26 September 2012

Dr Gareth Price

Senior Research Fellow, Asia-Pacific Programme


Recently, Indian politics has sprung to life. Criticisms of policy paralysis have been brushed aside by the announcement of economic reforms last week. A cabinet reshuffle seems imminent, as does the likelihood of more economic liberalization and a resumption of the 'divestment' (privatization) process.

The new approach of the Congress Party has sparked an angry response. The Trinamul Congress, a party whose heartland is in the state of West Bengal, has left the ruling coalition. The main opposition Bharatiya Janata Party (BJP) along with a host of left-wing parties have come out strongly against liberalization and the BJP has called for Prime Minister Manmohan Singh, to resign.

The BJP has claimed that the government is attempting to divert attention from the 'coalgate' scam. Under-pricing in the allocation of mining licences is claimed to have cost the government Rs 1.86trn, (US $35bn) equivalent to around 2% of India's GDP. Other elements of the BJP have claimed that the government is beholden to 'foreign powers' while a few former BJP ministers have expressed a degree of support for the reforms.

Congress is not yet a party of free marketeers, and the party's explanation for reforms seems more plausible than the BJP's allegations. This time last year one US dollar was worth around Rs 49. By June this year it was worth Rs 57, a decline in the rupee of more than 16%. The fall, which makes imports into India more expensive increasing inflationary pressures, stemmed from widening trade and current account deficits and a slowdown in portfolio flows into India. Moves to relax FDI rules were seen as one means to increase demand for the rupee and thus strengthen the currency.

But given the spate of corruption cases that have ensued over the past couple of years, allegations of malpractice are likely to stick. Hence the government is likely to move on those ministers most tarnished, freshen up the cabinet with some new faces, and rehabilitate some former ministers.

Put together, these changes are significant. Even more so, it seems that rather than simply initiating a one-off set of reforms, the government intends to push on, possibly increasing the caps for foreign investment in sectors such as insurance. However, eventually these reforms will require a parliamentary vote. This will raise two challenges.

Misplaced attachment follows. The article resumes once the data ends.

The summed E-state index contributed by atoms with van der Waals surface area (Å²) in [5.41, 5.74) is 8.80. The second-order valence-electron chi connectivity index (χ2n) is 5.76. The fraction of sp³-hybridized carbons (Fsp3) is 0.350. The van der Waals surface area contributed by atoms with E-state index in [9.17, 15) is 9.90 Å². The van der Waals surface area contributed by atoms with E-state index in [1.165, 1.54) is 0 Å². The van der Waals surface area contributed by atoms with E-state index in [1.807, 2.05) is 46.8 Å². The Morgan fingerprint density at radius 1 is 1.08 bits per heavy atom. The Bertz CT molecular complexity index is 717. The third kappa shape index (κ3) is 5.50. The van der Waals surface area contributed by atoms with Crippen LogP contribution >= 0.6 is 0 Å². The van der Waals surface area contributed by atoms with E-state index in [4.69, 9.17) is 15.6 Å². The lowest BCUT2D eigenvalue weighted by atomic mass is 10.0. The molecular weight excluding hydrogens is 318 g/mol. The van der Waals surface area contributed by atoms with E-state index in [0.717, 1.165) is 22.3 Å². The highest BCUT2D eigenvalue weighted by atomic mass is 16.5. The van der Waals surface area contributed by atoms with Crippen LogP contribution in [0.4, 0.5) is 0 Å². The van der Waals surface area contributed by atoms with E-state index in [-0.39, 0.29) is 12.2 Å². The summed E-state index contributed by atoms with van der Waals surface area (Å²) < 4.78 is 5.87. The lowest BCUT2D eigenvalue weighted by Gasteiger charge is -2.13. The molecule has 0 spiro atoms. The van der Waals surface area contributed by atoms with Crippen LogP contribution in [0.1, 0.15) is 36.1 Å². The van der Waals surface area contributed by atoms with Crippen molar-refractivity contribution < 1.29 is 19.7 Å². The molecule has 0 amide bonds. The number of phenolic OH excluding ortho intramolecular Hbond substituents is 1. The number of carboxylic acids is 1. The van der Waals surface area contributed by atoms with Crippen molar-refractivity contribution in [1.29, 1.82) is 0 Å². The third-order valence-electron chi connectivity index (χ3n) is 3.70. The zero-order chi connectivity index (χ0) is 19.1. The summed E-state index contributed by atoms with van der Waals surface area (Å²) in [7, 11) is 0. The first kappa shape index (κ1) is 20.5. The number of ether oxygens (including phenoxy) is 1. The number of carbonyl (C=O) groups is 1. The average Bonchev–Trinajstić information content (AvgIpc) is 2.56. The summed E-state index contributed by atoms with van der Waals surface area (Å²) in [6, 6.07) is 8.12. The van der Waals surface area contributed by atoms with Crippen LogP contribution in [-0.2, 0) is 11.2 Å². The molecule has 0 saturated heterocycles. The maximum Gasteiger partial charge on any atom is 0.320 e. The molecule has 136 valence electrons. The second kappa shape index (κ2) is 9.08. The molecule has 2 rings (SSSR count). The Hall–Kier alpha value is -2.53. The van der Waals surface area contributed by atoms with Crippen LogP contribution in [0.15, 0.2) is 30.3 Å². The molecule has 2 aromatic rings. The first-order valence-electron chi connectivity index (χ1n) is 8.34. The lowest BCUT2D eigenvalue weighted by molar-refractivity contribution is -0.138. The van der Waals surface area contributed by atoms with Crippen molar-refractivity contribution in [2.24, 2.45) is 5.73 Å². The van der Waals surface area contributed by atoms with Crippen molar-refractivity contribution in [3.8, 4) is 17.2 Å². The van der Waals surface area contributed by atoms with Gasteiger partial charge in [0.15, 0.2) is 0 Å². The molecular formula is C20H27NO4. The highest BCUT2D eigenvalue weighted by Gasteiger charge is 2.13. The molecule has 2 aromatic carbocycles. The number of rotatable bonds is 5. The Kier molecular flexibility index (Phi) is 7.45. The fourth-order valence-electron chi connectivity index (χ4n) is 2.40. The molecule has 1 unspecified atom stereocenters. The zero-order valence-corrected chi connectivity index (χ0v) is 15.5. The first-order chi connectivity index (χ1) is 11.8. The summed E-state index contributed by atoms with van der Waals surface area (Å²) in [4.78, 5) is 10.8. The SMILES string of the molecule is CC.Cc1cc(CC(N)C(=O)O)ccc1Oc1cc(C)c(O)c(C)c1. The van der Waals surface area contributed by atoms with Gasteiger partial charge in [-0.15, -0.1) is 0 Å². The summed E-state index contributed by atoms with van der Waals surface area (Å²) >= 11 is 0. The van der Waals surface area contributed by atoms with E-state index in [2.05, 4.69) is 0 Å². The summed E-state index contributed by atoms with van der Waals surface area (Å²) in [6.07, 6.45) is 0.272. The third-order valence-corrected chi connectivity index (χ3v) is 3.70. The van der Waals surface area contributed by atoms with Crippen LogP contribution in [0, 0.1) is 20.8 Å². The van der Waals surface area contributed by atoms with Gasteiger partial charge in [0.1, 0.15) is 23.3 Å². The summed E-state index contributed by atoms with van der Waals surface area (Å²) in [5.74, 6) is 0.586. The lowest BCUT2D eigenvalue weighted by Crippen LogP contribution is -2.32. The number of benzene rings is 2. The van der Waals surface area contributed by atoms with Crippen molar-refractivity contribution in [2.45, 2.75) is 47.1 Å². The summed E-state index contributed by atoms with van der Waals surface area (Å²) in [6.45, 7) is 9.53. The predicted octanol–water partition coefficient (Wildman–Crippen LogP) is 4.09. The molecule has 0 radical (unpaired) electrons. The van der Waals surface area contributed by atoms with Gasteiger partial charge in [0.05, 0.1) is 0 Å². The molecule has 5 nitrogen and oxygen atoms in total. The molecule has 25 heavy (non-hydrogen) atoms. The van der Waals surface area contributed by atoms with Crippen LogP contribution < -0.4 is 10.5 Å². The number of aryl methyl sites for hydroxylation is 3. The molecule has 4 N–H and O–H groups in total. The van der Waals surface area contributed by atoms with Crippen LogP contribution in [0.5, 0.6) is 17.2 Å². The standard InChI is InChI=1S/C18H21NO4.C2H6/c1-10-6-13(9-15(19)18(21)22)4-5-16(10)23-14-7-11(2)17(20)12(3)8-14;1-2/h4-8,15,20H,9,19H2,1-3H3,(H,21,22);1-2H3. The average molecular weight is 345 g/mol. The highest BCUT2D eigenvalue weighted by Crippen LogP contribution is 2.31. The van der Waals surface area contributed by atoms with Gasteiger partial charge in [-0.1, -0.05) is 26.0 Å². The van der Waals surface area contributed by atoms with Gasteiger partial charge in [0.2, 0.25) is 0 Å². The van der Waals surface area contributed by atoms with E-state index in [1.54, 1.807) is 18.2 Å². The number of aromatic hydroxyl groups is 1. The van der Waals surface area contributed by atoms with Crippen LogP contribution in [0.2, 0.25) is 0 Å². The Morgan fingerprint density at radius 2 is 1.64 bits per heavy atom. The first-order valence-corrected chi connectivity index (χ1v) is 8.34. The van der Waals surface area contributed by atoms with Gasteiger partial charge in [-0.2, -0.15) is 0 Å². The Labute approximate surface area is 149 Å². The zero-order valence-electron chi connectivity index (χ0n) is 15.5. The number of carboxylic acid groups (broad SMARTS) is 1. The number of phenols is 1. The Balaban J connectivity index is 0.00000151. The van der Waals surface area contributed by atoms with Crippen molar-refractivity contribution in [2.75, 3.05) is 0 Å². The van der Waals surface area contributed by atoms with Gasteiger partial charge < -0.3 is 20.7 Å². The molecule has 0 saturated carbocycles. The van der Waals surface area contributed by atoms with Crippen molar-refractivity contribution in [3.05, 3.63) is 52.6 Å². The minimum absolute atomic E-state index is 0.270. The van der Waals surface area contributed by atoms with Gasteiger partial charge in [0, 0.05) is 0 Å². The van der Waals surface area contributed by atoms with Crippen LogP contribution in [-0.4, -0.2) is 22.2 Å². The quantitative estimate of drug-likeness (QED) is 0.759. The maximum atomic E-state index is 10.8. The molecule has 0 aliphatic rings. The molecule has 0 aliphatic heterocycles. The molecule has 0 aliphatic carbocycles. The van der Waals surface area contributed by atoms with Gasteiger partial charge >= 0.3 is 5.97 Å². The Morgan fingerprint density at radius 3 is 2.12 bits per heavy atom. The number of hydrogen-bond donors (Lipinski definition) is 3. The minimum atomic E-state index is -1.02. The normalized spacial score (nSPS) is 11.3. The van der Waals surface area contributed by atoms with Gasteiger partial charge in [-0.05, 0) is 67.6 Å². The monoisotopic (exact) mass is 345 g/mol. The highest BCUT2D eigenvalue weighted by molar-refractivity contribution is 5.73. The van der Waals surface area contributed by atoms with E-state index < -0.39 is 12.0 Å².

First, the BJP has disrupted parliament over the issue of coal licences. In its last session, parliament functioned for just six out of 19 days as the BJP called for the resignation of the prime minister. Only three bills were passed. Second, the government is now technically a minority government, relying on the support of the Samajwadi Party and the Bahujan Samaj Party (BSP), neither of which is particularly enamoured by the idea of economic reforms. But in the government's favour, few parties are currently prepared for an election campaign despite their rhetoric. 

Good Neighbours

While domestic politics has heated up, almost under the radar relations between India and Pakistan have continued their positive trajectory. Following an Indian delegation's visit to Pakistan last week, the two countries have agreed that from October the number of tradable items at the Attari-Wagah land border will increase from 137 to 6,000. India also offered to sell locomotives and gas to Pakistan. Some estimates suggest that bilateral trade could quickly rise tenfold, from its current level of US $2.5bn. 

Despite domestic political in-fighting in both India and Pakistan, there appears to be a growing consensus across (most of) the political spectrum in both countries that better economic relations between the two are both feasible and desirable. Given its location, India is the obvious country to help tackle Pakistan's economic woes. And in India there is a widespread recognition that a stable Pakistan is a preferable neighbour to an unstable one. 

Don't Give Up

Manmohan Singh has received a slew of criticism in the course of this parliament, largely because of the slew of corruption cases that have come to light. These in turn have resulted in a slowdown in political decision-making. The chances that he would be able to deliver on either of his preferred legacies had seemed slight. But a change in mind-set in Islamabad has given rise for the potential of a better relationship with Pakistan. And the economic slowdown – which threatened to undermine his reputation as India's economic reformer – appears to have sparked a willingness to take risks which could, potentially, reinvigorate the economy. 

If the government lasts deep into 2013 then there would be a chance for progress on both fronts to be consolidated. But with the political scene heating up, the BJP becoming more hostile and with a host of increasingly-important regional parties each acting upon localized considerations, that outcome is far from certain.

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Also read:

Economic Reform in India: Expect Political Backlash
Gareth Price, Expert Comment, September 2012

India's Economy: Reform Underway
Gareth Price, Expert Comment, June 2012